Public Release: 

Supplement use predicts folate status in Canadian women

Canadian Science Publishing (NRC Research Press)

Ottawa, Ontario (April 10, 2012) - Researchers have gained new insight into why 22% of Canadian women of childbearing age are still not achieving a folate concentration considered optimal for reducing the risk of having babies with neural tube defects, despite a virtual absence of folate deficiency in the general Canadian population.

When the authors examined a nation-wide study, they found a main reason why some women are not achieving levels optimal for reducing risk is many do not take the supplemental folic acid recommended for this population.

This article appears in the April issue of the journal Applied Physiology, Nutrition, and Metabolism.

"This segment of the population is the target of fortification and supplementation policies and clarifying the factors associated with achieving optimal folate status is essential to refining interventions," Cynthia Colapinto, lead author. "The importance of folic acid supplementation for women of childbearing age must be distinguished from the needs of the general population."

The study found folic acid supplement intake was the most significant predictor of optimal RBC (red blood cell) folate concentration for this subgroup. Supplement intake, in turn, was significantly related to income, with a greater percentage of folic acid supplement users in the highest income group. Furthermore, only 25% of Canadian women of childbearing age reported taking a folic acid supplement. According to the report, these data indicate a need for targeted strategies to improve compliance with folic acid supplement recommendations to assist women of childbearing age in achieving desired folate concentrations.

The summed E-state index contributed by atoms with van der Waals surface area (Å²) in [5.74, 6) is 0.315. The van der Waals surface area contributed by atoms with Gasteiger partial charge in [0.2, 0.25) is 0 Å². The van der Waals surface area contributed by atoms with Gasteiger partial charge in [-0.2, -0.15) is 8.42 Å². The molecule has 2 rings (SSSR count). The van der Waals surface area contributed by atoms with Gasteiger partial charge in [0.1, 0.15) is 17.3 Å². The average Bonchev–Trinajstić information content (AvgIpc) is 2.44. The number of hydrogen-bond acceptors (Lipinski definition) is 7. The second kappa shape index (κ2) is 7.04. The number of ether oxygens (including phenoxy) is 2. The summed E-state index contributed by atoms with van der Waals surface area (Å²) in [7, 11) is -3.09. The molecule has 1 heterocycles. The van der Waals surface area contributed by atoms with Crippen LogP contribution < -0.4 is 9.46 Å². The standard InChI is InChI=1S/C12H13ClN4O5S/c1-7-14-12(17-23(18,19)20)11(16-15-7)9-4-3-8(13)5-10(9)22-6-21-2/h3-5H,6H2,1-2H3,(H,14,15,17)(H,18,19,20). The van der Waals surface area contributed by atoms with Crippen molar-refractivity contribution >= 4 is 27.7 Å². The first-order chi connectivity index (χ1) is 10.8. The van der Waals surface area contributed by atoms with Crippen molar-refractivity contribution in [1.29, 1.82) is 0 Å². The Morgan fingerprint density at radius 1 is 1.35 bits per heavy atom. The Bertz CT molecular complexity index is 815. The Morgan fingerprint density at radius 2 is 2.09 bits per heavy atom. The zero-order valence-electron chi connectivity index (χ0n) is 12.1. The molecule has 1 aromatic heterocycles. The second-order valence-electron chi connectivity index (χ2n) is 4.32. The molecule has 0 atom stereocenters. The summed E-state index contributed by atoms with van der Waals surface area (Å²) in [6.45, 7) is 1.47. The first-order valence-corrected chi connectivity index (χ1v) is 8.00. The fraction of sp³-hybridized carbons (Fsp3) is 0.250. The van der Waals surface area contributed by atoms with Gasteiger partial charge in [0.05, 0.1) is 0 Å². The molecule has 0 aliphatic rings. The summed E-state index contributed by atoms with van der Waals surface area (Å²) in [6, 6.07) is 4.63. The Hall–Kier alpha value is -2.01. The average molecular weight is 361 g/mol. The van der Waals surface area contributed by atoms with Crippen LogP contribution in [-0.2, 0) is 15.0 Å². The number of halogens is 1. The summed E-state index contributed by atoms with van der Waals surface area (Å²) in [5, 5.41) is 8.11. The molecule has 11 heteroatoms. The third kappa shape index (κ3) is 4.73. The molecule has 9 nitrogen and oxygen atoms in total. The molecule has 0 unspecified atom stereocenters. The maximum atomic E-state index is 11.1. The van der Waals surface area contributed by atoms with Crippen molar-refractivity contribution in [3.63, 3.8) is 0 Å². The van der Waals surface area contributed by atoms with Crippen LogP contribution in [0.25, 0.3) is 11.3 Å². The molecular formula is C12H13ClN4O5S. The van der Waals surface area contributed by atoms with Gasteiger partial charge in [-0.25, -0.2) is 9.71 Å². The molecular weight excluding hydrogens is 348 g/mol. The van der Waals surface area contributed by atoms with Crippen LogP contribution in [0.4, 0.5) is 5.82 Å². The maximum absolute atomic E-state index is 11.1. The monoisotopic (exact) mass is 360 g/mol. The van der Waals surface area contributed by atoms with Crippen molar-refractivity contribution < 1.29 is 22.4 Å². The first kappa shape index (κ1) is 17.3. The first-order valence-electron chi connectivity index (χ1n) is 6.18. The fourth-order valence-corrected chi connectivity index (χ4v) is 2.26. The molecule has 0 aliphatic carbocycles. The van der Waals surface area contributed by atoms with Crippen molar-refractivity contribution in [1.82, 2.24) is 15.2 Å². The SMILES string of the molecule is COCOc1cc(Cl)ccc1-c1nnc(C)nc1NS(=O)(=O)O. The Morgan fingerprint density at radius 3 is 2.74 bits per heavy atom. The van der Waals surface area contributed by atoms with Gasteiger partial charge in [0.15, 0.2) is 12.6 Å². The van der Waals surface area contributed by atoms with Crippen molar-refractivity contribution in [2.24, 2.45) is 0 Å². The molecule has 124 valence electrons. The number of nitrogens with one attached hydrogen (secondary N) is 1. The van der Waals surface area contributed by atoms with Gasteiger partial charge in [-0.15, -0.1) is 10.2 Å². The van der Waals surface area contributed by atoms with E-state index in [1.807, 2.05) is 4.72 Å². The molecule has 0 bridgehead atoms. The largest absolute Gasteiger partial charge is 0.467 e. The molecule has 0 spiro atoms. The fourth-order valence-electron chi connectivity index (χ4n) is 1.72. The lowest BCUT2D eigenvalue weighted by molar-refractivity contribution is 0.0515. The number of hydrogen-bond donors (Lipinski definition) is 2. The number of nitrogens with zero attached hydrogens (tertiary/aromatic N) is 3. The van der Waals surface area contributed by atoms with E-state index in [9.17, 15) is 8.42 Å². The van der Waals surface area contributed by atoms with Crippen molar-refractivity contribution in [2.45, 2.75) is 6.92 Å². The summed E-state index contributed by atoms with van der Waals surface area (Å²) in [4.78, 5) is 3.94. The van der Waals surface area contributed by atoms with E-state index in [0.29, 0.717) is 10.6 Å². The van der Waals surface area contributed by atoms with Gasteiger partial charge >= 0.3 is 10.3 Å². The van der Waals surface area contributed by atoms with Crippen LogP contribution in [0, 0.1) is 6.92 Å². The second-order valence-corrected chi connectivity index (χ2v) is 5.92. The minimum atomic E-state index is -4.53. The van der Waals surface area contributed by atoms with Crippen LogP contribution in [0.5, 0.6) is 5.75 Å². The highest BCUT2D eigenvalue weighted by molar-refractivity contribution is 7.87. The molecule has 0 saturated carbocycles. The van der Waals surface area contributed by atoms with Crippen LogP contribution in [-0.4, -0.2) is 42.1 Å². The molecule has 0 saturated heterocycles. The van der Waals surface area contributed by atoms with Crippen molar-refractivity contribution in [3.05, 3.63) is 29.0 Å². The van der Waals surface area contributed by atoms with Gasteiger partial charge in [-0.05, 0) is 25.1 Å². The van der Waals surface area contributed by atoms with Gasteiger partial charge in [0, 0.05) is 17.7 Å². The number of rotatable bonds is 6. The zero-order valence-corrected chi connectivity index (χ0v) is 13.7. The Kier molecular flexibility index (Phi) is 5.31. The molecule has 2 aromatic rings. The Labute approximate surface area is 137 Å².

The authors of this study include Cynthia Colapinto and Dr. Mark Tremblay with the Healthy Active Living and Obesity Research Group, Children's Hospital of Eastern Ontario Research Institute. Dr. Tremblay is also with the Department of Pediatrics, University of Ottawa. Colapinto and Dr. Lise Dubois are with the Institute of Population Health, University of Ottawa. Dr. Deborah O'Connor is with the Physiology and Experimental Medicine Program, The Hospital for Sick Children and the Department of Nutritional Sciences, University of Toronto.

Available open access on the Canadian Science Publishing (NRC Research Press) website.

Publisher Contact:
Judy Letourneau (Canadian Science Publishing)

CHEO Contact:
Adrienne Vienneau
Director, Communications and Public Relations
Children's Hospital of Eastern Ontario, Research Institute
Direct: 613-737-7600 x4144

Full Reference: Colapinto, C., O'Connor, D. Dubois, L., and Tremblay, M. (2012) Folic acid supplement use is the most significant predictor of folate concentrations in Canadian women of childbearing age. Applied Physiology, Nutrition, and Metabolism. 37(2). DOI: 10.1139/H11-161.

About the Publisher

NRC Research Press, which began as the publishing arm of the National Research Council of Canada (NRC) in 1929, transitioned in September 2010 from NRC and the Federal Government of Canada into an independent not-for-profit organization operating under the new name Canadian Science Publishing. Canadian Science Publishing (which continues to operate its journals under the brand NRC Research Press) is the foremost scientific publisher in Canada, publishing 15 of its own journals and providing advanced electronic publishing services to its clients. With over 50 highly skilled experts and an editorial team comprising some of the world's leading researchers, NRC Research Press (Canadian Science Publishing) communicates scientific discoveries to over 175 countries.


Canadian Science Publishing operates under the brand NRC Research Press but is not affiliated with the National Research Council Canada. Papers published by Canadian Science Publishing are peer-reviewed by experts in their field. The views of the authors in no way reflect the opinions of Canadian Science Publishing or the National Research Council of Canada. Requests for commentary about the contents of any study should be directed to the authors.

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